After negotiations on selling Népszabadság were called off yesterday after the owners cited illness, the silenced journalists of the left-leaning daily newspaper continued working in a co-working office space in Budapest and say they plan legal action against the paperʼs closure, according to reports.
Journalists of left-leaning daily Népszabadság yesterday said in a Facebook post on their “Népszabi” editorial page, which is run by the journalists themselves and has already garnered more than 46,000 followers, that legal steps will be taken against the publisher today, due to “continuous legal breaches” that the journalists have faced. They added in the post that they are currently working on stories that would have been published if the paper had not been shut down.
After the hastily silenced journalists were prevented from entering their editorial offices, editor-in-chief András Murányi said on Sunday that the staff is committed to keep working and would like to find a new owner for Népszabadság. Later, owner Mediaworks said in a statement that it is willing to sell the paper, and negotiations were scheduled for Monday, but postponed by the publisher citing illness.
Online news portal index.hu reported today that the acting CEO of the publisher resigned Monday, only two days after he was appointed. Mediaworks, which is owned by an Austrian investor, Vienna Capital Partners (VCP), put out a statement Monday evening that Viktor Katona had resigned due to health issues.
“Viktor Katona, the finance and operations director and acting CEO of Mediaworks Zrt., requested his employment be terminated today for health reasons, and has also resigned from the board of directors,” said a press release from the Népszabadság owners.
Editor András Murányi announced this morning that despite the postponed negotiations on selling the paper, the editorial staff has offered a purchase price of EUR 1 for the paper, which he described as “an especially fair trade if news about the HUF 5 billion losses that the paper has accumulated is true,” according to index.hu.
Népszabadság was closed down on Saturday with no prior notice and its editorial staff have not been allowed to enter their editorial offices ever since, not even to collect their personal belongings. Their e-mail and server access were denied immediately that day.
While the owners of the paper said the move to shut down Népszabadság was made purely for economic reasons, claiming that the paper has dramatically lost readership and has accumulated losses in recent years, journalists have called the move a “coup,” and pointed to political pressure. Rumors reported in the media in the past few months suggest that the publisher could have been purchased by governing Fidesz-friendly circles, and that the paper has thus been silenced for political reasons. Reports also note a number of scandals linked to government figures that have been reported by Népszabadság in recent weeks.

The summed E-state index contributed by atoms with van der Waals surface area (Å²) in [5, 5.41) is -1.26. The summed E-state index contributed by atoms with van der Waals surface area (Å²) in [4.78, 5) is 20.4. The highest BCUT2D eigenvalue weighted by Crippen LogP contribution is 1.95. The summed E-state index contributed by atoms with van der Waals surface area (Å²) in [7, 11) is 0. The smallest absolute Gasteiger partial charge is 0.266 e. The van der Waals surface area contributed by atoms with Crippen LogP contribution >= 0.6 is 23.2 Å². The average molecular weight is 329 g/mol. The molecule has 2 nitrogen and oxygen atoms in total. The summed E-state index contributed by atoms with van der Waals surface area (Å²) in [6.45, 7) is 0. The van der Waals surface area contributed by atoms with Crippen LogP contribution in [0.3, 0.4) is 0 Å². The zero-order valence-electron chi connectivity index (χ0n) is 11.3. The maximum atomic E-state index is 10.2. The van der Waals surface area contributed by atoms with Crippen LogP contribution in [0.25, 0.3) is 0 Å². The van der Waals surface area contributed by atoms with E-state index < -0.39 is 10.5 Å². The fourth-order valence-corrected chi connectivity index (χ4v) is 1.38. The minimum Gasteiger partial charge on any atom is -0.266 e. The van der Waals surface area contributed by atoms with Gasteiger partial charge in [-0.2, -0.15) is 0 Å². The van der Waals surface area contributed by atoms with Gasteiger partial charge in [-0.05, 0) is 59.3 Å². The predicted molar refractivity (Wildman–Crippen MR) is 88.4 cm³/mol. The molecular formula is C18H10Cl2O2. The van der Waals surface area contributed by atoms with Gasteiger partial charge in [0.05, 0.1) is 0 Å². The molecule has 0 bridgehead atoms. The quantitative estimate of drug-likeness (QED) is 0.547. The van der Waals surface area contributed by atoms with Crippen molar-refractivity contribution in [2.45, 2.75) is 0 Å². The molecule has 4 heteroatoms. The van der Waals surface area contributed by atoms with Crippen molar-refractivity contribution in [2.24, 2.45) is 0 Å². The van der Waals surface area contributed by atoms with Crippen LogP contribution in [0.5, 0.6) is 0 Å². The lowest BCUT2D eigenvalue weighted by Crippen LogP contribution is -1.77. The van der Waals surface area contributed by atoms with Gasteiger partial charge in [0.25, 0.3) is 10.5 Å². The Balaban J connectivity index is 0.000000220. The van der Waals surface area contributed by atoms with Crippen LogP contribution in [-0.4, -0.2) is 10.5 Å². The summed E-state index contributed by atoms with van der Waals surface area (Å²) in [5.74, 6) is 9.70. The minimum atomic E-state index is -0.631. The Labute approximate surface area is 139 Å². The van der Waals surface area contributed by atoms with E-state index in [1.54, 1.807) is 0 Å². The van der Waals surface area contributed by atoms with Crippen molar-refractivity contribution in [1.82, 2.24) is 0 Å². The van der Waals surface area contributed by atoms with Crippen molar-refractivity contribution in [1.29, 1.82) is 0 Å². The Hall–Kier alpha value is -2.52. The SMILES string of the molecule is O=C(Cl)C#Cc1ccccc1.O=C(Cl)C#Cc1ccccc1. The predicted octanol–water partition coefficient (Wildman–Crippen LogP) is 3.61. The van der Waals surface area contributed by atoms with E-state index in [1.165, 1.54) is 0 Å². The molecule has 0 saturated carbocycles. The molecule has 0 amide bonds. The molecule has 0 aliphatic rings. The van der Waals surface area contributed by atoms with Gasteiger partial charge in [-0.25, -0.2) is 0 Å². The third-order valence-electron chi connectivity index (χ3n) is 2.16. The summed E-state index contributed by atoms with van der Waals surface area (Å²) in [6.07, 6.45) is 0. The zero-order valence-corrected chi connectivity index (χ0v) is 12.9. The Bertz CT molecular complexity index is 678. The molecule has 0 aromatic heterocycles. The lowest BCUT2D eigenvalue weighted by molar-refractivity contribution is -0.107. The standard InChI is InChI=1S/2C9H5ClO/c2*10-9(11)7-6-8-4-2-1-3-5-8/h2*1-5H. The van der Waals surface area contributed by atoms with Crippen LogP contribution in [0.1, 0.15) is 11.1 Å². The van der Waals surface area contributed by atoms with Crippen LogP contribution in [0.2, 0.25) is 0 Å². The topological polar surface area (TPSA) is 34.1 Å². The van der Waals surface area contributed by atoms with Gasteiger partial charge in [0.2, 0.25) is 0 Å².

Apparently commenting on the latest revelations around the paper, government spokesman Zoltán Kovács said press freedom is “doing well” in Hungary, Reuters reported yesterday. The Fidesz party of Prime Minister Viktor Orbán has said it regards the closure as a “reasonable business decision,” with one party vice chairman saying it was “high time” the paper shut, Reuters noted.
At the same time, the European Commission, which has clashed several times with Orbán over reforms affecting the media, the judiciary and the central bank, expressed alarm about the latest development and said media freedom and pluralism were at risk in Hungary, Reuters added in its report. However, no official reaction has come from the European Union for the time being, according to reports.
“Sudden closure of Népszabadság sets a worrying precedent. I stand in solidarity with Hungarians protesting today,” Martin Schulz, the president of the European Parliament, tweeted on his personal Twitter account.
Index.hu also reported today that Népszabadság journalists have revealed documents suggesting Mediaworks used the name of the paper and other names associated with the brand as collateral to get a loan from MKB Bank in August. In practice, the online news source noted, this means the sale of the newspaper cannot be completed without the consent of the bank, and makes it impossible for journalists to restart the paper under the same name, or a similarly sounding name.
MKB Bank came under the control of Hungaryʼs central bank in December 2014. The state-owned bank was later sold to a consortium of investors in March, but the actual owners remain unknown, independent online news source EUobserver reported.